Every day I look forward to going to work.
For many years, I listened to people talk about their jobs as something they have to do. “It’s how life works, Hannah. You must go to school, learn a trade, and work for the rest of your life until the age of sixty or so.” From the eyes of a young, impressionable girl, this seemed awful. I did not look forward to going to school, and I predicted I would feel the exact same way about going my work.
During my first week as a Kenan Fellow at the Lincoln Center Institute, I watched a lecture by Maxine Greene from Lending the Work Your Life*. At the very beginning of the section, “Thinking of Things as If They Could be Otherwise”, I remember her speaking about routines. What I gather is the way in which routines can lead people to build habits out of boredom. Boredom creates “empty eyes”.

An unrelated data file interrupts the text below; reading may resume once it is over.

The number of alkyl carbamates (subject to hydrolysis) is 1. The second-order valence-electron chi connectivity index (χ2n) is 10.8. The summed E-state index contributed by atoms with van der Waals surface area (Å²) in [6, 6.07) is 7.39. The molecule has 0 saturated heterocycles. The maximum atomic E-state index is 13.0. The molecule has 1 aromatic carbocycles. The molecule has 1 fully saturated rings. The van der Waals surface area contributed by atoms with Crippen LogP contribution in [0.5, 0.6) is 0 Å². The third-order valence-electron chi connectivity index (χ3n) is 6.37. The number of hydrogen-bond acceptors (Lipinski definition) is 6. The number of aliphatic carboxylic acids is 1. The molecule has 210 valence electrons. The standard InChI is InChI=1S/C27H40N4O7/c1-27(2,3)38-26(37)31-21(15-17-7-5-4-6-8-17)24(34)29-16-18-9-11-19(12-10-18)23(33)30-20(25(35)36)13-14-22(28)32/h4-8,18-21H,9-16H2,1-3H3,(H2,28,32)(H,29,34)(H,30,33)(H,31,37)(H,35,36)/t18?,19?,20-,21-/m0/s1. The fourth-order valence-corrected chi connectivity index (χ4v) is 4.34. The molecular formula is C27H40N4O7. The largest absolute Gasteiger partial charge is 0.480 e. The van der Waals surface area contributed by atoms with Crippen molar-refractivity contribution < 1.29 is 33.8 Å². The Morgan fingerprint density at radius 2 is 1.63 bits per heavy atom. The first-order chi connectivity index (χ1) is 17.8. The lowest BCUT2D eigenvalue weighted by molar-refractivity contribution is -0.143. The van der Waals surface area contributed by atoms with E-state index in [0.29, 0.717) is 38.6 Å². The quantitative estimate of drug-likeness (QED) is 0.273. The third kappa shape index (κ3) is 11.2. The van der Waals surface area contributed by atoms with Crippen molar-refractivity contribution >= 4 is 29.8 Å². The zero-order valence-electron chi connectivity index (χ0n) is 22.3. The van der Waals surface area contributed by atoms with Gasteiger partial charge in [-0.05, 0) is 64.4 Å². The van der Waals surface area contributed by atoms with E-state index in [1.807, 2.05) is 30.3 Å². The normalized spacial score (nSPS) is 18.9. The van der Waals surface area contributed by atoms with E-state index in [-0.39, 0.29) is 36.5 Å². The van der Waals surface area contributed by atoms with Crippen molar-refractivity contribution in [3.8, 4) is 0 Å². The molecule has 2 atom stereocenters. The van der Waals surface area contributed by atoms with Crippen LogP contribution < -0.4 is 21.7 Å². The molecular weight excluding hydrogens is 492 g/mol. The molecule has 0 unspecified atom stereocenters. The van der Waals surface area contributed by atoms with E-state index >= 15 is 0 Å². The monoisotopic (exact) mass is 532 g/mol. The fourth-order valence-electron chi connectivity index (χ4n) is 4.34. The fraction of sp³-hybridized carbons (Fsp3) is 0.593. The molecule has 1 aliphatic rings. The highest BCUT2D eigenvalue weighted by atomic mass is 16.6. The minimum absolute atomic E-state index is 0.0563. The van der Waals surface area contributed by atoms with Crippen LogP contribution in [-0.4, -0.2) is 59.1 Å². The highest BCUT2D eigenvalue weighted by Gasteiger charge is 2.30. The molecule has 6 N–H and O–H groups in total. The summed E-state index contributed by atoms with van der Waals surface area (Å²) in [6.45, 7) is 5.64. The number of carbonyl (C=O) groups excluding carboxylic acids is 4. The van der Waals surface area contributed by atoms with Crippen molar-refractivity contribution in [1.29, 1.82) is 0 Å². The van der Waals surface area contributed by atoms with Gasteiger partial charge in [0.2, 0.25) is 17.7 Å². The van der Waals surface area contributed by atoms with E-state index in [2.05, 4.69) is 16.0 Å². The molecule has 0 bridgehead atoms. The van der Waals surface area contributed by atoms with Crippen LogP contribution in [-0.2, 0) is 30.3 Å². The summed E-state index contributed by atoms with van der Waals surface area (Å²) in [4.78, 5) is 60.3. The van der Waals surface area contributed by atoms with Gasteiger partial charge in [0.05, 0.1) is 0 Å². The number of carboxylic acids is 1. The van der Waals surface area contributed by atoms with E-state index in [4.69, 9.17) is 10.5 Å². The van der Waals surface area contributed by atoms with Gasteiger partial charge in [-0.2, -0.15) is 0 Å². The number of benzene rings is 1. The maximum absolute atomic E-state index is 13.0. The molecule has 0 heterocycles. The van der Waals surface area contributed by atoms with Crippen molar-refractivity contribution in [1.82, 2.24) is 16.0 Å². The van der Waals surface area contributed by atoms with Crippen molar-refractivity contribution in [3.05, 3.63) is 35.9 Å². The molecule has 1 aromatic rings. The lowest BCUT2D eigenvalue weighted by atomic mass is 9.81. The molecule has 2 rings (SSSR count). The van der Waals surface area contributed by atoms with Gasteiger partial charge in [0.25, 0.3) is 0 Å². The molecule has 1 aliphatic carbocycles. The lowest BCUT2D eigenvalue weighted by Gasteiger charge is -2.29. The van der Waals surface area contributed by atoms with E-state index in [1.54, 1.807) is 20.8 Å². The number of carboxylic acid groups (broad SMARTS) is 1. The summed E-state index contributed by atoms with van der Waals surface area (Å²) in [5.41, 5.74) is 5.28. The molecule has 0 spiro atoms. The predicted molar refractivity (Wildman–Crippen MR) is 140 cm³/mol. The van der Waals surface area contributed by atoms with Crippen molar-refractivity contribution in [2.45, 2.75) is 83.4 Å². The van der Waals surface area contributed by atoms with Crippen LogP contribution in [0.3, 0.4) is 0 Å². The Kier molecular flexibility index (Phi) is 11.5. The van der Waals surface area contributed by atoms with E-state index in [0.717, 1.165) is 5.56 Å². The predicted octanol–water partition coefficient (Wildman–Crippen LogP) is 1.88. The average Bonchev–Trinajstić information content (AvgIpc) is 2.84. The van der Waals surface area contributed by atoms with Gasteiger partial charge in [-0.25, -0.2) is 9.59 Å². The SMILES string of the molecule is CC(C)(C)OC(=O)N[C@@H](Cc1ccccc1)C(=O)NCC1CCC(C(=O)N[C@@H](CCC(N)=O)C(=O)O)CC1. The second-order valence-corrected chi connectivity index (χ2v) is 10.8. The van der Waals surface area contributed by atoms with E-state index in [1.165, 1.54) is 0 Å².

This idea resonates with me. I remember having “empty eyes” during my schooling. My daily routine of sitting in a desk and listening to my teacher lecture for hours did not involve much direct interaction. I found I was often bored. Maybe this is why I grew so found of dance. Dance involves my complete concentration. Very soon I became enamored with how much I receive when I am fully engaged.
As I learn about the Lincoln Center Institute’s Capacities for Imaginative Learning, I do not have “empty eyes.”
The more I notice, the more I question, and I wonder how different I may be if I experienced the same engagement in my primary education. What if the excitement I feel while dancing and on my way to work I felt for school? What if going to school was not something I had to do but something I wanted to do?
*Editor’s Note: Lending the Work Your Life is a DVD recording of Maxine Greene’s speeches at Lincoln Center Institute’s Summer Season workshops.